• Instructions found in “Does it Run in the Family”

      A Guide to Family Health History

      (available through the Genetic Alliance)

      Use an existing website

    • U.S. Surgeon General’s Family History Initiative

      • www.hhs.gov/familyhistory


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Who should be included in the family health history?

  • Yourself

  • Your brothers and sisters

    • Their children: your nieces and nephews

  • Your children

  • Your parents

  • Your aunts and uncles

    • Their children: your cousins

  • Your Grandparents


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For each person, try to write down:

  • Current age or date of birth

  • For deceased relatives the age at death (or best guess) and cause of death

  • Note medical problems and the age of onset for each relative

  • Smoking, diet, and weight


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Cancer

Heart Disease

Diabetes

Asthma

Mental illness

High Blood Pressure

Vision/hearing loss

Stroke

Mental Retardation

Kidney Disease

Birth Defects such as

Spina bifida

Cleft lip

Heart defects

Examples of medical conditions:


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Note Ethnicity for each side of the family

English/Irish

German

grand-parents

grand-parents

parents

aunts & uncles

siblings

you

children

nieces & nephews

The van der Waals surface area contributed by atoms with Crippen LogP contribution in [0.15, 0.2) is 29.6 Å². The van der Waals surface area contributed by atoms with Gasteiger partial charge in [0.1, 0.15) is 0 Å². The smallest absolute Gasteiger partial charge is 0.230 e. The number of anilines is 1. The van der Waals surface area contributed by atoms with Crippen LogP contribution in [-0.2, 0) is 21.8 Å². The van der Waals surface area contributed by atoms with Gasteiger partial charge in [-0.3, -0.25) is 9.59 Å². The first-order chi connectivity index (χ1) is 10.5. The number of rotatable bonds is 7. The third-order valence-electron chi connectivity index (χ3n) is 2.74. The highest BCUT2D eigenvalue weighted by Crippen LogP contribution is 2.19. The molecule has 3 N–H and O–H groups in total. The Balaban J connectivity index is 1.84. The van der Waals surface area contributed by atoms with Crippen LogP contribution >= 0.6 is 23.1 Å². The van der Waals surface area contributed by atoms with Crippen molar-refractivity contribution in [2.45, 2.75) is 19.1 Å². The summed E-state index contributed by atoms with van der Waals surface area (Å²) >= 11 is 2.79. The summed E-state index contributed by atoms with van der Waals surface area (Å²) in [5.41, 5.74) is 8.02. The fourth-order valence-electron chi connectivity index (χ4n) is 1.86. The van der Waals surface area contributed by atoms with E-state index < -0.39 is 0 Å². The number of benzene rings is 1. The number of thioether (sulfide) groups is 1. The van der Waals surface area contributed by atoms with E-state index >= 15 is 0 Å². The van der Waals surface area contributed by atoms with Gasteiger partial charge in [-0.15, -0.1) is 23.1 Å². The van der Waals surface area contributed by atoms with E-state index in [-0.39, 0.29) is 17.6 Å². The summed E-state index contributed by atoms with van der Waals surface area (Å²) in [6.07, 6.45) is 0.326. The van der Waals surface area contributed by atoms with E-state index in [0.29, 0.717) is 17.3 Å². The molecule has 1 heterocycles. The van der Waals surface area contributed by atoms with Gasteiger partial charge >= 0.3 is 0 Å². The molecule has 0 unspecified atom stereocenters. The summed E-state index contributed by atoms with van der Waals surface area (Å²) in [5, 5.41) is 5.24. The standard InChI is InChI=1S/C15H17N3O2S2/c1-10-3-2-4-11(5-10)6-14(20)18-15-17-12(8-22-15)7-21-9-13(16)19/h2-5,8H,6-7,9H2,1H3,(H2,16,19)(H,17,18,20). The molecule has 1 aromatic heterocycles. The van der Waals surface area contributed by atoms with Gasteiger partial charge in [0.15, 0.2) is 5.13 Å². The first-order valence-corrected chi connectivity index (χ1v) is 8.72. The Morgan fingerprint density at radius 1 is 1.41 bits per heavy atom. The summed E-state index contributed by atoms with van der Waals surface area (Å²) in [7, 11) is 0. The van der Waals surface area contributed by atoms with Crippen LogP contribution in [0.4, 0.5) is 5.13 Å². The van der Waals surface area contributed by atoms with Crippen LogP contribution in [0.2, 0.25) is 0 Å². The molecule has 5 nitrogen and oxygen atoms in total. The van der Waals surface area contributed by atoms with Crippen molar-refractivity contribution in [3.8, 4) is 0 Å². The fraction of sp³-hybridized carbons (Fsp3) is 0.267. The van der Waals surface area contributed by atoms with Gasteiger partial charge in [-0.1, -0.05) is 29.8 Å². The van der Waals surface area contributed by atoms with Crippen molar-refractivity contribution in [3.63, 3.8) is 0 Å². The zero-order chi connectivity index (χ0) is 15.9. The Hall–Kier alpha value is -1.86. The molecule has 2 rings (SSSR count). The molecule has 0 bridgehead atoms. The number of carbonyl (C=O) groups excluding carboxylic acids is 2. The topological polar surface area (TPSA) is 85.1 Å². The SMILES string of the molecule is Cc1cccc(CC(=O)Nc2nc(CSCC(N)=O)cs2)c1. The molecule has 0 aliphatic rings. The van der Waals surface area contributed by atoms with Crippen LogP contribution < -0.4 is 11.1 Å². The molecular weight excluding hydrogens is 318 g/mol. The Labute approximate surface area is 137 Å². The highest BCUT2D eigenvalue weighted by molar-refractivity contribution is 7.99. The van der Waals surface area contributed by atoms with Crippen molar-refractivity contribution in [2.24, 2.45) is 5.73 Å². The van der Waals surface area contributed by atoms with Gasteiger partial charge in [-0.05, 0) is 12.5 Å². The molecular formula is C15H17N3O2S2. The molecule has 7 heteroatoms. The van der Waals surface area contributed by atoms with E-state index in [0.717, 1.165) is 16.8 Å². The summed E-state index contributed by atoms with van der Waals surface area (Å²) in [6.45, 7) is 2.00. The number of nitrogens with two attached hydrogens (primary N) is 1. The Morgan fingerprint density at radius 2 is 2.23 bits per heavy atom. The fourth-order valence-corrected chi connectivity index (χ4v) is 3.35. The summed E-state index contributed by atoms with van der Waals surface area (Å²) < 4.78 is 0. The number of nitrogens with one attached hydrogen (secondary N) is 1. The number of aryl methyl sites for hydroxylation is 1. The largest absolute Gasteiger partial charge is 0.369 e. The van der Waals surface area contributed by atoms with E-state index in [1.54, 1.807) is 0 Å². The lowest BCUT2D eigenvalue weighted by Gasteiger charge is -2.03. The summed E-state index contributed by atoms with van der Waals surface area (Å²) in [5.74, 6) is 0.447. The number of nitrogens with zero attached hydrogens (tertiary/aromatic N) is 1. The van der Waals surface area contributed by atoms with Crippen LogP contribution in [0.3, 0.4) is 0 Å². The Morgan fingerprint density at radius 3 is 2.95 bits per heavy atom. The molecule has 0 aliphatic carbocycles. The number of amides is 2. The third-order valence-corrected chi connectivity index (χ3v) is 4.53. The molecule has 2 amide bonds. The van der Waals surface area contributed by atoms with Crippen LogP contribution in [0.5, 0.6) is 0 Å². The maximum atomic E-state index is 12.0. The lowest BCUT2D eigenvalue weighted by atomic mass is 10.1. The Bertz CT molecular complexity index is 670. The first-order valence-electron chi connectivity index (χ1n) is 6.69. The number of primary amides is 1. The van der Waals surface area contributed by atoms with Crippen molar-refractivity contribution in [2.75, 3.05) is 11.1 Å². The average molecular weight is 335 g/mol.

To learn to draw a family tree like this, go to

http://www.nsgc.org/consumer/


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Note information in Pedigree

J

John Smith DOB 10/10/1950

Heart Attack Age 50 years

Smoked 2 pcks/day 20 years

Not overweight


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Note information in List

  • Sister Jane Smith DOB 5/5/1945

  • Sister June Clark DOB 6/6/1948

    Heart Attack age 55

    No smoking

    Overweight

  • Brother John Jones DOB 10/10/1950

    Heart Attack age 50

    Smoked 2 pcks/day 20 yrs

    Not overweight



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Does It Run in the Family?A Guide To Family Health History

  • Tools for gathering family history information

  • Sample questions to ask your family members

  • Examples of recording health facts

  • Booklet “Understanding Genetics and Disease”

  • Suggestions for family history related journal topics

    Joint project: U.S. DHHS HRSA MCH Bureau

    Genetic Services Branch